“The Taliban have already begun seeking those who have worked with NATO,” he said. “They are looking for them house-by-house at night.”
Senior U.S. officials said Wednesday’s warning from the embassy was related to specific threats involving the Islamic State group and potential vehicle bombs. The officials spoke on condition of anonymity because they were not authorized to discuss ongoing military operations.
The Islamic State affiliate in Afghanistan grew out of disaffected Taliban members who hold an even more extreme view of Islam. The Sunni extremists have carried out a series of brutal attacks, mainly targeting Afghanistan’s Shiite Muslim minority, including a 2020 assault on a maternity hospital in Kabul in which they killed women and infants.
The Taliban have fought against Islamic State militants in Afghanistan. But IS fighters were likely freed from prisons along with other inmates during the Taliban’s rapid advance. Extremists may have seized heavy weapons and equipment abandoned by Afghan troops.
“The reality on the ground is the perimeter of the airport is closed. The Taliban have tightened the noose. It’s very, very difficult for anybody to get through at this point,” said Canadian General Wayne Eyre, the country’s acting Chief of Defense Staff.
Lt. Col. Georges Eiden, Luxembourg’s army representative in neighboring Pakistan, said that Friday would mark the official end for U.S. allies. But two Biden administration officials denied that was the case.
A third official said that the U.S. worked with its allies to coordinate each country’s departure, and some nations asked for more time and were granted it.
French Prime Minister Jean Castex told RTL radio his country’s efforts would stop Friday evening. Danish Defense Minister Trine Bramsen bluntly warned: “It is no longer safe to fly in or out of Kabul.”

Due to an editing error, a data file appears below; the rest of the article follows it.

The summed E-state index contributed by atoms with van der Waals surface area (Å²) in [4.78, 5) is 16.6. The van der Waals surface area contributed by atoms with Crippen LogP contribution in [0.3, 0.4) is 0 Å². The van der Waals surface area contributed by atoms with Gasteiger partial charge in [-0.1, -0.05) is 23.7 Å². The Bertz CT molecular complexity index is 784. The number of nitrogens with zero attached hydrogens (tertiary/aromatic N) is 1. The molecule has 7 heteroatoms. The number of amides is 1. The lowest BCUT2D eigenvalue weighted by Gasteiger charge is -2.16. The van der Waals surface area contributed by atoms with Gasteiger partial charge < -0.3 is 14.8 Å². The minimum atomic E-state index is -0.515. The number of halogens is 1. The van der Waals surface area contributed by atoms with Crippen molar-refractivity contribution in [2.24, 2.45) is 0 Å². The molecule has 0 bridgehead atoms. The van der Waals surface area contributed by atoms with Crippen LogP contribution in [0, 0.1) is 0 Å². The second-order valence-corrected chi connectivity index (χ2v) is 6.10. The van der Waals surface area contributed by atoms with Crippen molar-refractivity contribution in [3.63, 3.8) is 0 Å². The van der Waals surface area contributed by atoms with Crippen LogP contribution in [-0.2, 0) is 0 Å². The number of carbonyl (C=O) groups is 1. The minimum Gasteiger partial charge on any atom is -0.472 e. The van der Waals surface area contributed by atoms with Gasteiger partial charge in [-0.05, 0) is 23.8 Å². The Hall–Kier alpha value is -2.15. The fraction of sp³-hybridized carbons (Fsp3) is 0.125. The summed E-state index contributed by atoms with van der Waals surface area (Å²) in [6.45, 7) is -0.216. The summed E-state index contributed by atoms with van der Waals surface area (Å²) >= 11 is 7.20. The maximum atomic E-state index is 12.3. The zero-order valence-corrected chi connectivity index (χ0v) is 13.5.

Denmark’s last flight has already departed, and Poland and Belgium have also announced the end of their evacuations. The Dutch government said it had been told by the U.S. to leave Thursday.
But Pentagon spokesman John Kirby said some planes would continue to fly.
The Taliban have said they’ll allow Afghans to leave via commercial flights after the deadline next week, but it remains unclear which airlines would return to an airport controlled by the militants. Turkish presidential spokesman Ibrahim Kalin said talks were underway between his country and the Taliban about allowing Turkish civilian experts to help run the facility.
The Taliban have promised to return Afghanistan to security and pledged they won’t seek revenge on those who opposed them or roll back progress on human rights. But many Afghans are skeptical.
An Afghan journalist from private broadcaster Tolo News described being beaten by Taliban. Ziar Yad said the fighters also beat his colleague and confiscated their cameras, technical equipment and a mobile phone as they tried to report on poverty in Kabul.
Lawless reported from London and Gambrell from Dubai, United Arab Emirates. Associated Press writers Joseph Krauss in Jerusalem; Sylvie Corbet in Paris; Jan M. Olsen from Copenhagen, Denmark; Tameem Akhgar and Andrew Wilks in Istanbul; James LaPorta in Boca Raton, Florida; Mike Corder at The Hague, Netherlands; Philip Crowther in Islamabad; Colleen Barry in Milan; and Aamer Madhani and Robert Burns in Washington contributed to this report.